Legendary cricket coach Jack Birkenshaw has won the lifetime achievement award at the 2010 UK Coaching Awards.
The 70-year-old was presented with the gong in a glittering ceremony at the Brewery in London last night.
Birkenshaw has been England women's Assistant Coach for the past two and a half years, during which time the side won the World Cup and World Twenty20 as well as retaining the Ashes.
The former England, Yorkshire, Leicestershire and Worcestershire all-rounder has been in the game for over 50 years as a player, coach and umpire.
His career coaching highlights also include winning the County Championship in 1996 and 1998 as Head Coach at Leicestershire.
Gordon Lord, Head of Elite Coach Development at the ECB was named Coach Educator of the Year. Lord has had a profound influence on shaping the overall development of the ECB coaching pathway.
Elsewhere, London Cricket coach Mike Bohndiek was named Young Coach of the Year for making a huge impact in the Tower Hamlets district of London.
Hugh Morris, ECB Managing Director - England Cricket said: "These awards are thoroughly well deserved and reflect the very significant contributions Gordon and Jack have made to our game. Gordon has been instrumental in developing our Level Four Coaching course and helped ECB become recognised as a world leader in cricket coach development. As well as improving the calibre of home-grown coaching at County level, our elite level courses play an important role in educating coaches right across the world game and the fact that currently the coaches of three Test playing nations (England, West Indies and Zimbabwe) are Level Four graduates is testament to the quality of our Coach Education programme.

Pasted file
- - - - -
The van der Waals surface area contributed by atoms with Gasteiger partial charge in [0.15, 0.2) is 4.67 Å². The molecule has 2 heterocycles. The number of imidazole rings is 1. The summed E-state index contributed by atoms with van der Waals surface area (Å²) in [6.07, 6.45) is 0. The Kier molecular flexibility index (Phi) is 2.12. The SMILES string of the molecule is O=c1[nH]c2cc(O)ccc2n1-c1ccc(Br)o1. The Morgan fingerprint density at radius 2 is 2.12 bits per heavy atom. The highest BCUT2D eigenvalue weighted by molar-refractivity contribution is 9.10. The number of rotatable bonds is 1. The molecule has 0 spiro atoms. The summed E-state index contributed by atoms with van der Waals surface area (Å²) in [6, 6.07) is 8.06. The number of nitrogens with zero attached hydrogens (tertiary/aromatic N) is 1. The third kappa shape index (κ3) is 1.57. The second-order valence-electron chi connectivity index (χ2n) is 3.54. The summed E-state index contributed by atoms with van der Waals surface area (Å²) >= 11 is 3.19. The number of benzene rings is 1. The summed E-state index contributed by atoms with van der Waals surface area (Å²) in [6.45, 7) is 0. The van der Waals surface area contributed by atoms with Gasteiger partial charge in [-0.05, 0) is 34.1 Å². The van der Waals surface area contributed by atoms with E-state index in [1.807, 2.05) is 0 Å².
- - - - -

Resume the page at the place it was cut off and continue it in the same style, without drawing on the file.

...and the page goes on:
"Jack Birkenshaw has given cricket outstanding service over many years as a player, coach and mentor, and his passion for the sport and ability to communicate that enthusiasm to his fellow professionals has been integral to his success. He can take draw great pride from winning such a prestigious award as this."
Clare Connor, Head of Women’s Cricket said: "Nobody could be more deserving of an award for a lifetime of achievement than Jack. Over the past fifty years, Jack has undertaken virtually every role within the game and has earned worldwide respect for his passion, dedication and for the wonderful humour with which he approaches cricket and life. All of us involved in the England women's set-up feel utterly privileged to have worked alongside Jack during his three years as Assistant Coach to the England team. England women have won two World Cups and twice retained the Ashes during that time and Jack should take much credit for those successes."
Fourth is no good enough